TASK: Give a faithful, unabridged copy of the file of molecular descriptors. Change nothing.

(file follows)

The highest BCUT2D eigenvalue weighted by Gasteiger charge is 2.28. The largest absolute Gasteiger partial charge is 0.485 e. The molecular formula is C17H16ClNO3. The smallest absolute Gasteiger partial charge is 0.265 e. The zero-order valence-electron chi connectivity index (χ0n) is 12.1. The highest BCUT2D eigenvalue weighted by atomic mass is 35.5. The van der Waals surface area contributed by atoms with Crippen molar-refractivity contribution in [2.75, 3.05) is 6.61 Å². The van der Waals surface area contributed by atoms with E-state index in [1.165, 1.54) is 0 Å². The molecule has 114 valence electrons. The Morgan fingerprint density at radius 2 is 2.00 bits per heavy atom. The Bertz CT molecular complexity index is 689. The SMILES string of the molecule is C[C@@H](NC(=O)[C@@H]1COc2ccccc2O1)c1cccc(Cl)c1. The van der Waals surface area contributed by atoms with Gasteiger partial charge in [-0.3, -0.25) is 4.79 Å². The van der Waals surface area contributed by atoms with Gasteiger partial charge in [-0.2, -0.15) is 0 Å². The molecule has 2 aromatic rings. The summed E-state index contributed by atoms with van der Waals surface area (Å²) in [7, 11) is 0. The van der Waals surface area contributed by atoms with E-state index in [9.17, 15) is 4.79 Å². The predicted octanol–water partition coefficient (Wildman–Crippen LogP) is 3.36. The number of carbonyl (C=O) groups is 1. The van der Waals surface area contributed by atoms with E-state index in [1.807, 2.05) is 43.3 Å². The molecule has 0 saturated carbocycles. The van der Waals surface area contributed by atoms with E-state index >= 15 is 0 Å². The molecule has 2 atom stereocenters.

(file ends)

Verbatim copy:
The highest BCUT2D eigenvalue weighted by Gasteiger charge is 2.28. The largest absolute Gasteiger partial charge is 0.485 e. The molecular formula is C17H16ClNO3. The smallest absolute Gasteiger partial charge is 0.265 e. The zero-order valence-electron chi connectivity index (χ0n) is 12.1. The highest BCUT2D eigenvalue weighted by atomic mass is 35.5. The van der Waals surface area contributed by atoms with Crippen molar-refractivity contribution in [2.75, 3.05) is 6.61 Å². The van der Waals surface area contributed by atoms with E-state index in [1.165, 1.54) is 0 Å². The molecule has 114 valence electrons. The Morgan fingerprint density at radius 2 is 2.00 bits per heavy atom. The Bertz CT molecular complexity index is 689. The SMILES string of the molecule is C[C@@H](NC(=O)[C@@H]1COc2ccccc2O1)c1cccc(Cl)c1. The van der Waals surface area contributed by atoms with Gasteiger partial charge in [-0.3, -0.25) is 4.79 Å². The van der Waals surface area contributed by atoms with Gasteiger partial charge in [-0.2, -0.15) is 0 Å². The molecule has 2 aromatic rings. The summed E-state index contributed by atoms with van der Waals surface area (Å²) in [7, 11) is 0. The van der Waals surface area contributed by atoms with E-state index in [9.17, 15) is 4.79 Å². The predicted octanol–water partition coefficient (Wildman–Crippen LogP) is 3.36. The number of carbonyl (C=O) groups is 1. The van der Waals surface area contributed by atoms with E-state index in [1.807, 2.05) is 43.3 Å². The molecule has 0 saturated carbocycles. The van der Waals surface area contributed by atoms with E-state index >= 15 is 0 Å². The molecule has 2 atom stereocenters.